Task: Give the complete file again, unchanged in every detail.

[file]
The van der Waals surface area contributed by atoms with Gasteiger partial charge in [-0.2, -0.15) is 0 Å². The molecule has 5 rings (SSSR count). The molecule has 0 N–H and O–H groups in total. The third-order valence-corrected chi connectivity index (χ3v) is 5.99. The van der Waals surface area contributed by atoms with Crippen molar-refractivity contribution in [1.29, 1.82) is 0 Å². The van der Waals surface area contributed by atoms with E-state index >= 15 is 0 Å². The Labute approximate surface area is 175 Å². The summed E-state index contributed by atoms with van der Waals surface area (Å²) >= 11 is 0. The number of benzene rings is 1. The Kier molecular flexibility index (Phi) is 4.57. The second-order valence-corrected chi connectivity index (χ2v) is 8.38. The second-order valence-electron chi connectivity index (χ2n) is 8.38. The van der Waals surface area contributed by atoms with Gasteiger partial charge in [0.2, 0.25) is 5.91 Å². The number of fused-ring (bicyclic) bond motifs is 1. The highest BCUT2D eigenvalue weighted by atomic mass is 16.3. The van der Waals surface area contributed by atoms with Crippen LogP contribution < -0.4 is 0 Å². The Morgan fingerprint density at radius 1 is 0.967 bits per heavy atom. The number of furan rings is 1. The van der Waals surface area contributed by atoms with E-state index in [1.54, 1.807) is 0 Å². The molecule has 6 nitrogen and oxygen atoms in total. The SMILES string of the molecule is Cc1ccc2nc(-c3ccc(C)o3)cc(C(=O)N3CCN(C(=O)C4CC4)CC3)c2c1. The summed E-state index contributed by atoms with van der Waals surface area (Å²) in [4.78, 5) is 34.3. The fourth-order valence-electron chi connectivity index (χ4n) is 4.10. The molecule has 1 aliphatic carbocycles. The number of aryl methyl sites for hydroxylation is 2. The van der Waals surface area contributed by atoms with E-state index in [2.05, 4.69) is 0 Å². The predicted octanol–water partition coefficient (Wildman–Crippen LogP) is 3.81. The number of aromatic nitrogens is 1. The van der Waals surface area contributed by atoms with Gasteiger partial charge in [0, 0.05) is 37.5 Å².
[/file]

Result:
The van der Waals surface area contributed by atoms with Gasteiger partial charge in [-0.2, -0.15) is 0 Å². The molecule has 5 rings (SSSR count). The molecule has 0 N–H and O–H groups in total. The third-order valence-corrected chi connectivity index (χ3v) is 5.99. The van der Waals surface area contributed by atoms with Crippen molar-refractivity contribution in [1.29, 1.82) is 0 Å². The van der Waals surface area contributed by atoms with E-state index >= 15 is 0 Å². The Labute approximate surface area is 175 Å². The summed E-state index contributed by atoms with van der Waals surface area (Å²) >= 11 is 0. The number of benzene rings is 1. The Kier molecular flexibility index (Phi) is 4.57. The second-order valence-corrected chi connectivity index (χ2v) is 8.38. The second-order valence-electron chi connectivity index (χ2n) is 8.38. The van der Waals surface area contributed by atoms with Gasteiger partial charge in [0.2, 0.25) is 5.91 Å². The number of fused-ring (bicyclic) bond motifs is 1. The highest BCUT2D eigenvalue weighted by atomic mass is 16.3. The van der Waals surface area contributed by atoms with Crippen LogP contribution < -0.4 is 0 Å². The Morgan fingerprint density at radius 1 is 0.967 bits per heavy atom. The number of furan rings is 1. The van der Waals surface area contributed by atoms with E-state index in [1.54, 1.807) is 0 Å². The molecule has 6 nitrogen and oxygen atoms in total. The SMILES string of the molecule is Cc1ccc2nc(-c3ccc(C)o3)cc(C(=O)N3CCN(C(=O)C4CC4)CC3)c2c1. The summed E-state index contributed by atoms with van der Waals surface area (Å²) in [4.78, 5) is 34.3. The fourth-order valence-electron chi connectivity index (χ4n) is 4.10. The molecule has 1 aliphatic carbocycles. The number of aryl methyl sites for hydroxylation is 2. The van der Waals surface area contributed by atoms with E-state index in [2.05, 4.69) is 0 Å². The predicted octanol–water partition coefficient (Wildman–Crippen LogP) is 3.81. The number of aromatic nitrogens is 1. The van der Waals surface area contributed by atoms with Gasteiger partial charge in [0, 0.05) is 37.5 Å².